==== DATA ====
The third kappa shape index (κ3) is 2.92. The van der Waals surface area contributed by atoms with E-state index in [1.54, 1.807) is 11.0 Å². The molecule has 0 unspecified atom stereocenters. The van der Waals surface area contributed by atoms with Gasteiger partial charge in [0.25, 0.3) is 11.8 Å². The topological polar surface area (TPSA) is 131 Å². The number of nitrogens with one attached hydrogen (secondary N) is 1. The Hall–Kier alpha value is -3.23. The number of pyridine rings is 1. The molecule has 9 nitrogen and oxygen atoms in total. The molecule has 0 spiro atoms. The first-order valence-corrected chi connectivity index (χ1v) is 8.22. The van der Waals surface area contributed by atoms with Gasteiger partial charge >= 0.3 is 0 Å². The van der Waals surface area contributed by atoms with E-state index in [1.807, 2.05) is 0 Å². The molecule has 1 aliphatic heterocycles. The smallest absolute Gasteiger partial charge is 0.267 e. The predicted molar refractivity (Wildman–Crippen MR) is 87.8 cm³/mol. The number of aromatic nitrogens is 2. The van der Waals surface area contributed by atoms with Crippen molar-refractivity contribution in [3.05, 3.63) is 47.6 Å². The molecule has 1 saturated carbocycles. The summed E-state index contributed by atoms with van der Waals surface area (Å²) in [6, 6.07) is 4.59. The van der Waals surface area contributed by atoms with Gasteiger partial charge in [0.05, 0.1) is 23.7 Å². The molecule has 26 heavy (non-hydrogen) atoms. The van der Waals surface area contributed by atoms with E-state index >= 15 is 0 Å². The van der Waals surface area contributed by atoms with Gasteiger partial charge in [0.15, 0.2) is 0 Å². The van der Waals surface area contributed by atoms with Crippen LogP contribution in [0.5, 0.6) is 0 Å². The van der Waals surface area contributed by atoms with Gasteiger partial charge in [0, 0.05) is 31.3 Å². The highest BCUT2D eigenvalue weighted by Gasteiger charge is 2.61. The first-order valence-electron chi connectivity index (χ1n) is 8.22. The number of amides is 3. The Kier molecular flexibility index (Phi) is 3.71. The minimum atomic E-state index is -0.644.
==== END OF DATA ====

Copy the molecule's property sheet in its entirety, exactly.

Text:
The third kappa shape index (κ3) is 2.92. The van der Waals surface area contributed by atoms with E-state index in [1.54, 1.807) is 11.0 Å². The molecule has 0 unspecified atom stereocenters. The van der Waals surface area contributed by atoms with Gasteiger partial charge in [0.25, 0.3) is 11.8 Å². The topological polar surface area (TPSA) is 131 Å². The number of nitrogens with one attached hydrogen (secondary N) is 1. The Hall–Kier alpha value is -3.23. The number of pyridine rings is 1. The molecule has 9 nitrogen and oxygen atoms in total. The molecule has 0 spiro atoms. The first-order valence-corrected chi connectivity index (χ1v) is 8.22. The van der Waals surface area contributed by atoms with Gasteiger partial charge >= 0.3 is 0 Å². The van der Waals surface area contributed by atoms with E-state index in [1.807, 2.05) is 0 Å². The molecule has 1 aliphatic heterocycles. The smallest absolute Gasteiger partial charge is 0.267 e. The predicted molar refractivity (Wildman–Crippen MR) is 87.8 cm³/mol. The number of aromatic nitrogens is 2. The van der Waals surface area contributed by atoms with Crippen molar-refractivity contribution in [3.05, 3.63) is 47.6 Å². The molecule has 1 saturated carbocycles. The summed E-state index contributed by atoms with van der Waals surface area (Å²) in [6, 6.07) is 4.59. The van der Waals surface area contributed by atoms with Gasteiger partial charge in [0.05, 0.1) is 23.7 Å². The molecule has 26 heavy (non-hydrogen) atoms. The van der Waals surface area contributed by atoms with E-state index >= 15 is 0 Å². The van der Waals surface area contributed by atoms with Gasteiger partial charge in [0.15, 0.2) is 0 Å². The van der Waals surface area contributed by atoms with Crippen LogP contribution in [0.5, 0.6) is 0 Å². The van der Waals surface area contributed by atoms with Gasteiger partial charge in [0, 0.05) is 31.3 Å². The highest BCUT2D eigenvalue weighted by Gasteiger charge is 2.61. The first-order valence-electron chi connectivity index (χ1n) is 8.22. The number of amides is 3. The Kier molecular flexibility index (Phi) is 3.71. The minimum atomic E-state index is -0.644.